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Vinyl Windows Reviews

Read 14 vinyl windows reviews and find out what brands and models are the best and worst according to contractors, installers and homeowners.

Have a question on window quotes, prices, or reviews? Send our site editor Dane your questions, and get personalized answers that can save you thousands of dollars on your project!

Worst Window Brands To Avoid

I'm just curious, what in your opinion are the worst vinyl window brands to avoid when I'm out shopping for replacement windows?

Frannie - Homeowner - from 2021

[Site Editor's Answer]

Hi Frannie, thanks for the question. While I hate throwing manufacturers under the bus, there are some brands I would avoid. Silverline is one brand that I would avoid at all (most) costs. American Craftsmen is another brand I would avoid. Others that I would be wary of (except for perhaps their premium models) include Amcraft, AMI, Crestline, Owens Corning, Atrium, Tafco, and probably Window World.

At the end of the day, the worst vinyl window brands are anyone selling a low end window at a cut rate price. They aren't going to last very long and you will pay to have them uninstalled and reinstalled as they go out. Might as well buy a quality window at the get go and save yourself some money long term.

Dane - Site Editor - from 2021

Quality Of Vinyl Windows

Dane, Florida building code was changed in 2015 and pretty much requires vinyl windows be used to meet the energy efficiency. I am concerned about the long term durability of using vinyl in such a high temperature and high UV environment. I am considering the Simonton Impressions 9800 series as a replacement for 14 Windows. Several of the Windows on on the southern side of the house get direct sunshine most of the day.

I have seen many articles not recommending vinyl Windows in such an environment so am confused as to why the Florida building code now recommends them for efficiency. Some companies won't even offer aluminum framed Windows because of the efficiency requirement in the code. What are your thoughts?

John - Homeowner - from 2017

[Site Editor's Answer]

John, vinyl windows are the most energy efficient on the market (fiberglass is very close behind). Aluminum is very bad in terms of energy efficiency, even the thermally broken options now available.

The articles not recommending vinyl windows either were written back when the industry did have problems with vinyl warping under intense heat, or are from people who advocate another material because they rely on that material for their livelihood. I will also say this, poorly made vinyl windows are still subject to long term issues with the vinyl warping, although this now tends to be with wide windows that can't support the weight across the span.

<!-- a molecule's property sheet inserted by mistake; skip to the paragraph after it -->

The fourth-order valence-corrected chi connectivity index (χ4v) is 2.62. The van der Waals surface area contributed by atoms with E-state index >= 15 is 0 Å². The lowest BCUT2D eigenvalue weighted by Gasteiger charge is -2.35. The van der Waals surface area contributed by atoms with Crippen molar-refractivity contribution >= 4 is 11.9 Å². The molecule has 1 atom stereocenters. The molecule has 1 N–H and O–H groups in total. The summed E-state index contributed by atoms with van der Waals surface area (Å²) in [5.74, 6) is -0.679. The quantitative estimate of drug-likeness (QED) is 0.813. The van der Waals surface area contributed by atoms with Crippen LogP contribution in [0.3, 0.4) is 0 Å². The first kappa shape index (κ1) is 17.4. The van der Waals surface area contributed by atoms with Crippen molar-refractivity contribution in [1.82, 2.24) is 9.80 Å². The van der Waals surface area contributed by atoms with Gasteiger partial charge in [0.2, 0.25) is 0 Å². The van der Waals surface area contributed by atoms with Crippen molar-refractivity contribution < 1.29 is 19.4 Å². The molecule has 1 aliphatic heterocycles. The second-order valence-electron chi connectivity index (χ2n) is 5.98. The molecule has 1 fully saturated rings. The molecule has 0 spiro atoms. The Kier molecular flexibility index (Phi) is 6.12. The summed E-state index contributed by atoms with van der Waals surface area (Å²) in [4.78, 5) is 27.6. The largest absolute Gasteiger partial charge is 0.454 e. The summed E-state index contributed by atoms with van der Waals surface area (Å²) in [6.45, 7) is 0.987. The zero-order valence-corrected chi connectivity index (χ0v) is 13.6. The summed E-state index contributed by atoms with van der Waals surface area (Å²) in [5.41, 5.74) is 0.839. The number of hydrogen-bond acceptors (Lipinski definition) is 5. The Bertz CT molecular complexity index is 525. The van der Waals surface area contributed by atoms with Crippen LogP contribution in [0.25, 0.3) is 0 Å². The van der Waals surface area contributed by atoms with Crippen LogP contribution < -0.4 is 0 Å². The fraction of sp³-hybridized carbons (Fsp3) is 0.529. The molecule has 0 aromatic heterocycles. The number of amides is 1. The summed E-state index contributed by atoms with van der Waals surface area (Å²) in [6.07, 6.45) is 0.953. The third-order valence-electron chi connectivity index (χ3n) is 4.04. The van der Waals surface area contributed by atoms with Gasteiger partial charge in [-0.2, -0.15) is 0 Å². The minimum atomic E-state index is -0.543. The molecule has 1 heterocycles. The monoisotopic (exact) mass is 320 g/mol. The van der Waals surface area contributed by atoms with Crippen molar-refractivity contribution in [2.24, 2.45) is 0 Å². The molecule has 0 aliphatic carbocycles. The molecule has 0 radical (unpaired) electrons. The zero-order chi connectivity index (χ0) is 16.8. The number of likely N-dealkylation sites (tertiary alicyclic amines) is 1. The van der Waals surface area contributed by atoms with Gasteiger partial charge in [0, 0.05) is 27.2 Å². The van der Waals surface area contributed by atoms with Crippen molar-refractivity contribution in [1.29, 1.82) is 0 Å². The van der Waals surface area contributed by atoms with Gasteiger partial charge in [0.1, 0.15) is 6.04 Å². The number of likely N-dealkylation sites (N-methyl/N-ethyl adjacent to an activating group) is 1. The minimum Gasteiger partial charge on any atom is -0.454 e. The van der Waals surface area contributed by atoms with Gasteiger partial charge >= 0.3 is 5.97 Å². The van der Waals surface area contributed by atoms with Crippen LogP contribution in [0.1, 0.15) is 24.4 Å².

Well made vinyl windows are much better equipped to handle heat, salt and humidity than any other material with the exception of aluminum. Aluminum is incredibly strong, much stronger than vinyl, but the performance data on them is so bad that it makes no sense to use them.

The Simonton Impressions 9800 is the company's best series in my opinion and quite a good window. It should have no problem holding up to the weather in Florida. It does carry a lifetime warranty in case something does go wrong. As always, make sure to stay in touch with whomever installs the window just in case you need them down the road.

Tim - Site Editor - from 2017

Vinyl Windows vs. Andersen 400 Series

Thanks for all the info as I have found you and the website to be very helpful. Last question I have is, have you heard or experienced any "leaks/drafts" with the 400 series? I've been looking at reviews on the 400 series and some have commented on them being drafty and not always having a good seal. To be fair, most of these reviews were from 2-3 years ago so not sure if they changed the window since then. The air infiltration rating is <.3 if I'm reading it correctly. Will a good Vinyl window have better air infiltration ratings then a good wood window like the Andersen 400?

Bill - Homeowner - from 2017

[Site Editor's Answer]

Bill, the AI of a good vinyl window will always beat out a good wood window. The Andersen 400 window is quite good, but if it were me, I would go with a good vinyl window any day. They are less expensive, achieve better performance, have a better warranty (i.e. will last longer), and they require less maintenance. They just don't look as nice, although some top vinyl window manufacturers have done a good job with their interior laminates that mimic the look of wood.

Dane - Site Editor - from 2017

Vinyl Window Replacement Or Sash Kit?

Dane, we just purchased a home which is about 19 years old with very bad Jeld-wen wood frame windows. The company has offered 50% off to replace just the window part. We are intrigued because our quote from Pella is around $30,000 just for the windows. We need around 30 double-hung, 6 cottage style. We are also close to a major highway and want to reduce the sound along with increasing energy efficiency.